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The Report by Andrew Fernando
January 28, 2012
New Zealand 495 for 7 dec (Taylor 122, Watling 102*) beat Zimbabwe 51 (Waller 23) and 143 (Chakabva 63, Martin 6-26) by an innings and 301 runs
Scorecard and ball-by-ball details
Zimbabwe fans waking up to check on the cricket might wonder if they slept through the entire weekend, after a rolling Zimbabwe collapse spanning sixteen wickets and 43 overs brought the one-off Test in Napier hurtling to an early close. The innings-and-301-run defeat is their worst ever, eclipsing the loss they suffered to the same opposition in 2005 by seven runs. And though Regis Chakabva resisted valiantly with a 63 from 119 balls towards the end, it was little compensation for a catastrophic first innings in response to New Zealand's 495 for 7 declared.
Chris Martin finished with 8 for 31 for the day, bringing the top order to its knees in both innings before his team-mates smelled easy blood and continued the mauling. Sharp and disciplined, the New Zealand attack made the most of uncomfortable bounce and modest movement available, on a day where they only had to keep putting the ball just short of a length and await the bounty.
Zimbabwe had succumbed for 54 against South Africa on their last away Test tour six years ago, but they trumped even that ignominy at McLean Park, with a 51 all out in the first innings that lasted a shade under 29 overs. Tino Mawoyo and Forster Mutizwa were the first dominoes to fall, flailing wildly at Martin indippers that went on to disturb their stumps. Hamilton Masakadza, Brendan Taylor and Tatenda Taibu continued the spectacular surrender, pushing hard outside off stump to provide the slips with a supply of edges.
The visitors might have hoped to breach the follow-on target of 295, but not only did that seem a fanciful pipe dream at lunch, the rate of implosion suggested they wouldn't even manage 40. New Zealand's stand-in captain, Brendon McCullum, employed no fewer than seven catching men in addition to the keeper at one stage, to ensure each gift Zimbabwe bestowed could be happily accepted.
Malcolm Waller offered the only resistance, when he managed 23 before edging Tim Southee to the slips. At least he made a double figure score - something that evaded each of his team-mates, who between them recorded three ducks, two twos and three threes. After Waller's demise, the tail bowed as meekly as those who had gone before them at the top of the innings, who in turn padded up again for the second time in two hours.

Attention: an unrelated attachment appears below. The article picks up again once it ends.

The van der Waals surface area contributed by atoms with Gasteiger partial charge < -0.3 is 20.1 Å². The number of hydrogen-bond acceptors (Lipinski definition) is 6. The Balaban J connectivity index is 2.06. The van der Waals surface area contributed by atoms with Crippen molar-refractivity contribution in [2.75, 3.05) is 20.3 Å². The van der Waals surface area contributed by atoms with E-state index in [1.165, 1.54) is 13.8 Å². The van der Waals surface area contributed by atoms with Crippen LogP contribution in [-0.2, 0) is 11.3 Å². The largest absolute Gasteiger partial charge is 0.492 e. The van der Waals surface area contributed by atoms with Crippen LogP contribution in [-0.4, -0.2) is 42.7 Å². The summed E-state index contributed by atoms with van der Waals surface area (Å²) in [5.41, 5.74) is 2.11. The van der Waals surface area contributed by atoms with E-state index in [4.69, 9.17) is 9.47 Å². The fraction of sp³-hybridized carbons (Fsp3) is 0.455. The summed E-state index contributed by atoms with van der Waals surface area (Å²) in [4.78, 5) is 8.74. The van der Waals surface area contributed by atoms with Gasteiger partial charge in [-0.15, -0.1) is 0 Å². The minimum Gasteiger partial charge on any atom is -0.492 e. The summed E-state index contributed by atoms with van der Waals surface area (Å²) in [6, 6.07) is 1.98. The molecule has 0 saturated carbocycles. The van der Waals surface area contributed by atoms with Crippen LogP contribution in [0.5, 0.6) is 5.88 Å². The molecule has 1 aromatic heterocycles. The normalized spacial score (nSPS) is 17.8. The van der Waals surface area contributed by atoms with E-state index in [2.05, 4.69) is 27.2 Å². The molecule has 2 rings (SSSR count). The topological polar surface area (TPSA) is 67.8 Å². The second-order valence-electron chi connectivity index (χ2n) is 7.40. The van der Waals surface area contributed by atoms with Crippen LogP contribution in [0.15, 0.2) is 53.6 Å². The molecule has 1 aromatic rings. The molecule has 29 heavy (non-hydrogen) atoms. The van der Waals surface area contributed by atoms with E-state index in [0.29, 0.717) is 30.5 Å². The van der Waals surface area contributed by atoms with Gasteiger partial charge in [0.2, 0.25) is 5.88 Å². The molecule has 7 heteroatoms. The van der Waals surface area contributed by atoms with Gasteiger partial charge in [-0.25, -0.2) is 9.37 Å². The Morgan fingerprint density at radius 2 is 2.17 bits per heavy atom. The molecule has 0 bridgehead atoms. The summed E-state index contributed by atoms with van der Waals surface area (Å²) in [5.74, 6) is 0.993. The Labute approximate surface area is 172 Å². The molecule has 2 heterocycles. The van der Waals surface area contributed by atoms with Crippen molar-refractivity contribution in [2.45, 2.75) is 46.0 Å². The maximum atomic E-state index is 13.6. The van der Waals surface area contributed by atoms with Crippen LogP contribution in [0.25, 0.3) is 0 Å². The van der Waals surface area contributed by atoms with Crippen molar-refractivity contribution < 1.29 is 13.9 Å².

They were all heading back to the changing room soon after though, as the Zimbabwe batting conveyor belt resumed either side of tea. Martin snared both Zimbabwe openers and captain Taylor, before two wickets to Doug Bracewell in the first over after the afternoon break reduced Zimbabwe to 12 for 5, with the day's running total at 63 for 15.
Chakabva and Graeme Cremer came together for the seventh wicket, with the total at 37 and their side facing the heaviest Test loss since 1938. But the pair finally found the application that had evaded Zimbabwe for 40 overs and prevented further infamy with a 63-run association. Both men were understandably reticent to begin with, but began to score runs off loose deliveries eventually, with Chakabva even venturing two cleanly struck boundaries off a Trent Boult over that eased the nerves. The pair survived the seamers, who had reaped 14 wickets between them in two sessions and had McCullum turning to his part-timers before Cremer abandoned judgement and his wicket, chipping a Kane Williamson full toss lamely to mid-off.
Chakabva continued his defiance in the company of a more aggressive minded Shingi Masakadza, completing a dogged first Test fifty from 82 deliveries to force New Zealand to call on the extra half hour to complete the win. When at one stage it seemed Zimbabwe would not eclipse BJ Watling's first innings 102 with both team totals combined, Zimbabwe's lower order restored a modicum of credibility, but fell short of the 151 that would have ensured Harare, 2005 would remain their worst loss.
The third morning had begun well enough for the visitors when Brian Vitori found late swing to dislodge Bracewell off the third ball of the day. But their start would have been yet brighter had Shingi Masakadza not overstepped two balls later. Watling was given out lbw to a delivery angling in to him, but was handed his first life upon review - one of many costly misses for Zimbabwe in the field.
Tim Southee, on orders to partner Watling for as long as possible rather than wield his characteristic long handle, ended up doing both. He battled out the first twenty minutes risk-free before two straight fours off Kyle Jarvis signaled intentions to propel New Zealand towards 500. Greed ended his enterprising innings at 44, as he looked to slam a third consecutive boundary off Cremer over midwicket only for Waller to swallow his mis-hit.
Boult saw Watling through to his ton, which didn't come without drama. He was dropped in the gully off Jarvis at 90, and at 94, was hurried-up by the dressing room who granted one more over to reach three figures before the declaration would come. A slog to midwicket off the next ball he faced brought him four, and he was almost run out attempting an ambitious two to get his century, with Watling only able to celebrate the milestone after the third umpire ruled him home by a whisker.
© ESPN Sports Media Ltd.
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Would he have fared better than the incumbent middle-order batsmen, Root and Ballance?